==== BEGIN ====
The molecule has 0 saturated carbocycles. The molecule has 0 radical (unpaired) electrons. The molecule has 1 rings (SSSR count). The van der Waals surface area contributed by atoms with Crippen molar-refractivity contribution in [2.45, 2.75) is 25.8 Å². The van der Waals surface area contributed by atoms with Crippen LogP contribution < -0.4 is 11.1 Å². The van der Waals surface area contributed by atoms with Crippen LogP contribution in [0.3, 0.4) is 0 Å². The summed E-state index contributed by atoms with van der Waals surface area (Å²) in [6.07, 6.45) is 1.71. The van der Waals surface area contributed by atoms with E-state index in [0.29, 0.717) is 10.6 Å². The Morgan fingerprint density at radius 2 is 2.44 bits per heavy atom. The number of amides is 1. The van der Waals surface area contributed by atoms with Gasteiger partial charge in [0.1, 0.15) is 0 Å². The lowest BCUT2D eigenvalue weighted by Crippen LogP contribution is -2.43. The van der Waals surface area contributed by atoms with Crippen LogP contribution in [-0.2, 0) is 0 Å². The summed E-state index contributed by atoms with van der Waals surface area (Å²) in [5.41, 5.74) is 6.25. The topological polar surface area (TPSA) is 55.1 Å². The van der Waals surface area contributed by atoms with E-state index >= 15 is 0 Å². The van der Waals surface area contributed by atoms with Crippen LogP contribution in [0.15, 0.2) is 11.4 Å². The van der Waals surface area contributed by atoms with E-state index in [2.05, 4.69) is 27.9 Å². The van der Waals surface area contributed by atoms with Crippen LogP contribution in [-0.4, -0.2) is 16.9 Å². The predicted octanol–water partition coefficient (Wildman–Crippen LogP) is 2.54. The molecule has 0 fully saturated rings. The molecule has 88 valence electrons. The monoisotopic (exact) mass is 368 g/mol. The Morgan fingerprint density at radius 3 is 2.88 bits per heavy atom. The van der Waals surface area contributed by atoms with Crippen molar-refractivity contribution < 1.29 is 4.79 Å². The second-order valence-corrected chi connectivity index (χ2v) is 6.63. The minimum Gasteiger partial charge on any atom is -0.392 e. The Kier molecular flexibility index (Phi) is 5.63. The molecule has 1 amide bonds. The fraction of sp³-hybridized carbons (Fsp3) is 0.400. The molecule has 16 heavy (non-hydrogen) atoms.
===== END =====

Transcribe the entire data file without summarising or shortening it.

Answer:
The molecule has 0 saturated carbocycles. The molecule has 0 radical (unpaired) electrons. The molecule has 1 rings (SSSR count). The van der Waals surface area contributed by atoms with Crippen molar-refractivity contribution in [2.45, 2.75) is 25.8 Å². The van der Waals surface area contributed by atoms with Crippen LogP contribution < -0.4 is 11.1 Å². The van der Waals surface area contributed by atoms with Crippen LogP contribution in [0.3, 0.4) is 0 Å². The summed E-state index contributed by atoms with van der Waals surface area (Å²) in [6.07, 6.45) is 1.71. The van der Waals surface area contributed by atoms with E-state index in [0.29, 0.717) is 10.6 Å². The Morgan fingerprint density at radius 2 is 2.44 bits per heavy atom. The number of amides is 1. The van der Waals surface area contributed by atoms with Gasteiger partial charge in [0.1, 0.15) is 0 Å². The lowest BCUT2D eigenvalue weighted by Crippen LogP contribution is -2.43. The van der Waals surface area contributed by atoms with Crippen LogP contribution in [-0.2, 0) is 0 Å². The summed E-state index contributed by atoms with van der Waals surface area (Å²) in [5.41, 5.74) is 6.25. The topological polar surface area (TPSA) is 55.1 Å². The van der Waals surface area contributed by atoms with E-state index >= 15 is 0 Å². The van der Waals surface area contributed by atoms with Crippen LogP contribution in [0.15, 0.2) is 11.4 Å². The van der Waals surface area contributed by atoms with E-state index in [2.05, 4.69) is 27.9 Å². The van der Waals surface area contributed by atoms with Crippen LogP contribution in [-0.4, -0.2) is 16.9 Å². The predicted octanol–water partition coefficient (Wildman–Crippen LogP) is 2.54. The molecule has 0 fully saturated rings. The molecule has 88 valence electrons. The monoisotopic (exact) mass is 368 g/mol. The Morgan fingerprint density at radius 3 is 2.88 bits per heavy atom. The van der Waals surface area contributed by atoms with Crippen molar-refractivity contribution < 1.29 is 4.79 Å². The second-order valence-corrected chi connectivity index (χ2v) is 6.63. The minimum Gasteiger partial charge on any atom is -0.392 e. The Kier molecular flexibility index (Phi) is 5.63. The molecule has 1 amide bonds. The fraction of sp³-hybridized carbons (Fsp3) is 0.400. The molecule has 16 heavy (non-hydrogen) atoms.